Those opposed to "same-sex marriage" see marriage as an essentially heterosexual institution that is fundamental to human happiness and the well-being of civilization. Those who support "same-sex marriage" see limiting marriage to heterosexuals as a way of exercising patriarchal oppression against sexual minorities. Marriage is seen, therefore, as an obstacle to human happiness and autonomy that must be either destroyed or radically revised. The quest for this radical revision is seen as an act of human liberation. To the conservative, this is a mortal blow directed at the very heart of the culture.
Moral conservatives see homosexual behaviors as matters of grave moral concern. Moral liberals and libertarians see homosexuality as no more morally significant than the color of one's eyes. It's just part of what makes some people who they are.
Adding credence to Sowell's argument, a person's position on "same-sex marriage" is a very good predictor of positions held on other issues as well. Careful observers know that this is no coincidence. A cadre of liberal Hollywood celebrities supports "same-sex marriage" as what they call a civil rights issue and recently held fundraisers that produced millions of dollars to defeat Proposition 8. Meanwhile, opposition to "same-sex marriage" is most discernable among conservative Christians and other conservative groups like the Mormons.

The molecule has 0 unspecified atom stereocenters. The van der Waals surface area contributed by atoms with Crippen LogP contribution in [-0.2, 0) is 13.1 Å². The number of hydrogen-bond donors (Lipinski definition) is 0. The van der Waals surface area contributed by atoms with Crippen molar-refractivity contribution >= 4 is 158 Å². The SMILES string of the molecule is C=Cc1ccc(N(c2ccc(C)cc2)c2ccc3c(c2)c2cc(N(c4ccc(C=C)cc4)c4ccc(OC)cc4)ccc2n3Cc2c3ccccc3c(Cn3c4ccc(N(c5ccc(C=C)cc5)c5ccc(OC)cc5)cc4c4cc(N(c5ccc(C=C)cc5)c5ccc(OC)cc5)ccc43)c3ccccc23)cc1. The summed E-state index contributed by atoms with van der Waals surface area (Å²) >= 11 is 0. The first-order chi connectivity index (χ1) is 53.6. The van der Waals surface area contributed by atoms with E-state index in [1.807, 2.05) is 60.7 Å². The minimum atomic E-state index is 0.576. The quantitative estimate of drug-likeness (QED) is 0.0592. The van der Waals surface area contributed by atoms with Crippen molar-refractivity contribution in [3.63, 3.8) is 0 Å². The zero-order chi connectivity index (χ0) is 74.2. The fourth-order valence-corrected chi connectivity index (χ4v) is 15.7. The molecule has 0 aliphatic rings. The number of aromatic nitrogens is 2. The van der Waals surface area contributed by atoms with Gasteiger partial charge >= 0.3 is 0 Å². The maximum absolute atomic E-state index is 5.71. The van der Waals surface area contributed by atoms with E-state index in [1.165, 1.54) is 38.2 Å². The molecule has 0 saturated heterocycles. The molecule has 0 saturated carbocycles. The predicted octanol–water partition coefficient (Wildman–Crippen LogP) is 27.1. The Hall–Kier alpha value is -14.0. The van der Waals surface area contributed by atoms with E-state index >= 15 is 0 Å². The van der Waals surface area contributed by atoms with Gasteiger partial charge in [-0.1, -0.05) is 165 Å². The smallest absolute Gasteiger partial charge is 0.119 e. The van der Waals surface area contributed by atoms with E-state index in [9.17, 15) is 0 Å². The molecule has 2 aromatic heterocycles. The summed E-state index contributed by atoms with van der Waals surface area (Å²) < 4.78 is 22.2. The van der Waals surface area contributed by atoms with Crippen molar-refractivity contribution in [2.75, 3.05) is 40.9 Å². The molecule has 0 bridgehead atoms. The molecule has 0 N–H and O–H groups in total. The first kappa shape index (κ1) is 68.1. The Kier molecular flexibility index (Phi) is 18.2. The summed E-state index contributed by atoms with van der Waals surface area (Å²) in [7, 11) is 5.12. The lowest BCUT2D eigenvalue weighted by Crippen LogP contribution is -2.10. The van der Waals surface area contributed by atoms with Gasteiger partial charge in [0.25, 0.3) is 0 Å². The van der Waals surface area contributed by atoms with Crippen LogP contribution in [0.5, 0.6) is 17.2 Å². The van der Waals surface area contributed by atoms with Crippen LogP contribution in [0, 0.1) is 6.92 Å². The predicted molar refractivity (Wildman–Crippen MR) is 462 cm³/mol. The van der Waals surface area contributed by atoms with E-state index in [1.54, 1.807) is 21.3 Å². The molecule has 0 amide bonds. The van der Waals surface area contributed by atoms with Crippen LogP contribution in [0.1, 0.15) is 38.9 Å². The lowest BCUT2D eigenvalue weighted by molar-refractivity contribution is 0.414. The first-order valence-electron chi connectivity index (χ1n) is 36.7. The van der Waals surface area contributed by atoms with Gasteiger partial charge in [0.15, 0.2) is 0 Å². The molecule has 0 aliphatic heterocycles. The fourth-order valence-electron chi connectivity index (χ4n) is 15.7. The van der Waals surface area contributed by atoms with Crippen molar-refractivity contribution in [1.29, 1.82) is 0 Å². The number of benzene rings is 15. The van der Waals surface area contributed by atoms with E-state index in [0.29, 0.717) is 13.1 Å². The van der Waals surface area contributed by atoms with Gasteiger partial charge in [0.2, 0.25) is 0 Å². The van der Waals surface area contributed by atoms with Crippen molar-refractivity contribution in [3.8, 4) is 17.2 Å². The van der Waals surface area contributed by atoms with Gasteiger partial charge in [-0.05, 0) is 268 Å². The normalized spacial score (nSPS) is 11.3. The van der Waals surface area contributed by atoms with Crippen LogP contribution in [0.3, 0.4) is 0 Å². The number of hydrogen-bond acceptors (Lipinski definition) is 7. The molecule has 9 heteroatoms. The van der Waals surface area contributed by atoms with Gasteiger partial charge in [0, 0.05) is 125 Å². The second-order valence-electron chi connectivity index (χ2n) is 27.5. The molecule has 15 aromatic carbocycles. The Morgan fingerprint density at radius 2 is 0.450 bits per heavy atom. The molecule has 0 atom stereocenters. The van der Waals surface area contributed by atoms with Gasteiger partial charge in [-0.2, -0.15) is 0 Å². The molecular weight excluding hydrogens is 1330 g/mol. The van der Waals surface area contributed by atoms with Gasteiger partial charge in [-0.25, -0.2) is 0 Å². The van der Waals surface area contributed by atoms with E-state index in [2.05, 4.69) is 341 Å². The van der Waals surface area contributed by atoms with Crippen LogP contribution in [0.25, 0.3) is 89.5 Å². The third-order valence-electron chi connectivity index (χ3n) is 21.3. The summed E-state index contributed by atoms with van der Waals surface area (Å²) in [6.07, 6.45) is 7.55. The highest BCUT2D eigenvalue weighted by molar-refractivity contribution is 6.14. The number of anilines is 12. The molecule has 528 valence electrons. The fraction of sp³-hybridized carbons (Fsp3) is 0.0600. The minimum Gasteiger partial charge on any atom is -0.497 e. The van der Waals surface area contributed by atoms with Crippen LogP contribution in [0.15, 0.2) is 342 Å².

The middle ground is fast disappearing, even as arguments based in a framework of natural law seem to carry no public force. This leaves conservative Christians -- evangelicals in the main -- as the bulwark of opposition to "same-sex marriage." For evangelicals, the question is always a question of what the Bible teaches, and the Bible straightforwardly presents homosexual behaviors as immoral and sinful -- and in stark terms.
Believers committed to biblical authority will find no way to avoid this controversy, and no ground for accepting the "fairness" argument. If the Bible is the revealed Word of God, then we know that homosexuality is a sin of great spiritual consequence. Those who reject the authority of the Bible will, in the end, likely come to accept some argument for the normalization of homosexuality and homosexual relationships.
Despite their massive and contentious collision over this great question, the two opposing sides in this controversy are agreed on one major point -- the importance of the issue. Both sides believe that the victory of their position on this issue is a precondition for true human happiness and human thriving. And, truth be known, both sides see the other camp as a threat to human happiness and well-being.
To a significant degree, these opposing camps define almost all of reality in starkly different terms. Both sides bring energy and passion to the public square. Both sides see the controversy as a battle for the future of civilization.
On that point, at least, both sides are right.
R. Albert Mohler Jr. is president of Southern Baptist Theological Seminary. This column first appeared at AlbertMohler.com. For more information about the California marriage amendment, or to learn how you can help it pass, visit ProtectMarriage.com.